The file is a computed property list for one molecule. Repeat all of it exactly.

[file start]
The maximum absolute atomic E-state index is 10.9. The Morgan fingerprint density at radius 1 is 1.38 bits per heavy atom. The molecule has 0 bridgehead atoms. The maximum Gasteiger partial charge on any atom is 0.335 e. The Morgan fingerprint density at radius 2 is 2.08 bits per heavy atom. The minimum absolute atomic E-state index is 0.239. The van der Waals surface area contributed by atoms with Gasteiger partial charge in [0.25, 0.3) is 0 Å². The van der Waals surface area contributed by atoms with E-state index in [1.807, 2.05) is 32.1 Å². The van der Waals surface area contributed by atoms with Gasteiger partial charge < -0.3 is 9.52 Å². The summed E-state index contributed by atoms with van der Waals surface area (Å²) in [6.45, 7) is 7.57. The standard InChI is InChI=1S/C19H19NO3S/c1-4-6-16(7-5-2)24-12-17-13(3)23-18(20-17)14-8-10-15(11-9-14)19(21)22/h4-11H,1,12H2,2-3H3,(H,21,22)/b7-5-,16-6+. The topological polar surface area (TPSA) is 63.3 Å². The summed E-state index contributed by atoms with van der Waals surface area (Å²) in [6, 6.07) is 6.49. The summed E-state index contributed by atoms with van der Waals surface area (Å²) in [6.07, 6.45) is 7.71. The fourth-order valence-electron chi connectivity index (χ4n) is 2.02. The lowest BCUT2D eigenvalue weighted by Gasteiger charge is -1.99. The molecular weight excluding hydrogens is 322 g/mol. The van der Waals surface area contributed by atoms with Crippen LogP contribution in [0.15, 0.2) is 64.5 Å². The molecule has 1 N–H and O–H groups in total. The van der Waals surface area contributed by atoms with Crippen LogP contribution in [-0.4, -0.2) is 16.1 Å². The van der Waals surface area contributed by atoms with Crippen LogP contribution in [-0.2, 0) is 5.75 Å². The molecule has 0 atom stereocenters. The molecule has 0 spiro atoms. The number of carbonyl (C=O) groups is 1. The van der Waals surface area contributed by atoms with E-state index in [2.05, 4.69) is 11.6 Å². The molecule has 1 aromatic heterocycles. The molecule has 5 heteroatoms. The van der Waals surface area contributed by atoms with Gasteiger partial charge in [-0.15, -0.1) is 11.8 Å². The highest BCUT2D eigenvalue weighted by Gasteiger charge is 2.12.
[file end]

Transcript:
The maximum absolute atomic E-state index is 10.9. The Morgan fingerprint density at radius 1 is 1.38 bits per heavy atom. The molecule has 0 bridgehead atoms. The maximum Gasteiger partial charge on any atom is 0.335 e. The Morgan fingerprint density at radius 2 is 2.08 bits per heavy atom. The minimum absolute atomic E-state index is 0.239. The van der Waals surface area contributed by atoms with Gasteiger partial charge in [0.25, 0.3) is 0 Å². The van der Waals surface area contributed by atoms with E-state index in [1.807, 2.05) is 32.1 Å². The van der Waals surface area contributed by atoms with Gasteiger partial charge < -0.3 is 9.52 Å². The summed E-state index contributed by atoms with van der Waals surface area (Å²) in [6.45, 7) is 7.57. The standard InChI is InChI=1S/C19H19NO3S/c1-4-6-16(7-5-2)24-12-17-13(3)23-18(20-17)14-8-10-15(11-9-14)19(21)22/h4-11H,1,12H2,2-3H3,(H,21,22)/b7-5-,16-6+. The topological polar surface area (TPSA) is 63.3 Å². The summed E-state index contributed by atoms with van der Waals surface area (Å²) in [6, 6.07) is 6.49. The summed E-state index contributed by atoms with van der Waals surface area (Å²) in [6.07, 6.45) is 7.71. The fourth-order valence-electron chi connectivity index (χ4n) is 2.02. The lowest BCUT2D eigenvalue weighted by Gasteiger charge is -1.99. The molecular weight excluding hydrogens is 322 g/mol. The van der Waals surface area contributed by atoms with Crippen LogP contribution in [0.15, 0.2) is 64.5 Å². The molecule has 1 N–H and O–H groups in total. The van der Waals surface area contributed by atoms with Crippen LogP contribution in [-0.4, -0.2) is 16.1 Å². The van der Waals surface area contributed by atoms with Crippen LogP contribution in [-0.2, 0) is 5.75 Å². The molecule has 0 atom stereocenters. The molecule has 0 spiro atoms. The number of carbonyl (C=O) groups is 1. The van der Waals surface area contributed by atoms with E-state index in [2.05, 4.69) is 11.6 Å². The molecule has 1 aromatic heterocycles. The molecule has 5 heteroatoms. The van der Waals surface area contributed by atoms with Gasteiger partial charge in [-0.15, -0.1) is 11.8 Å². The highest BCUT2D eigenvalue weighted by Gasteiger charge is 2.12.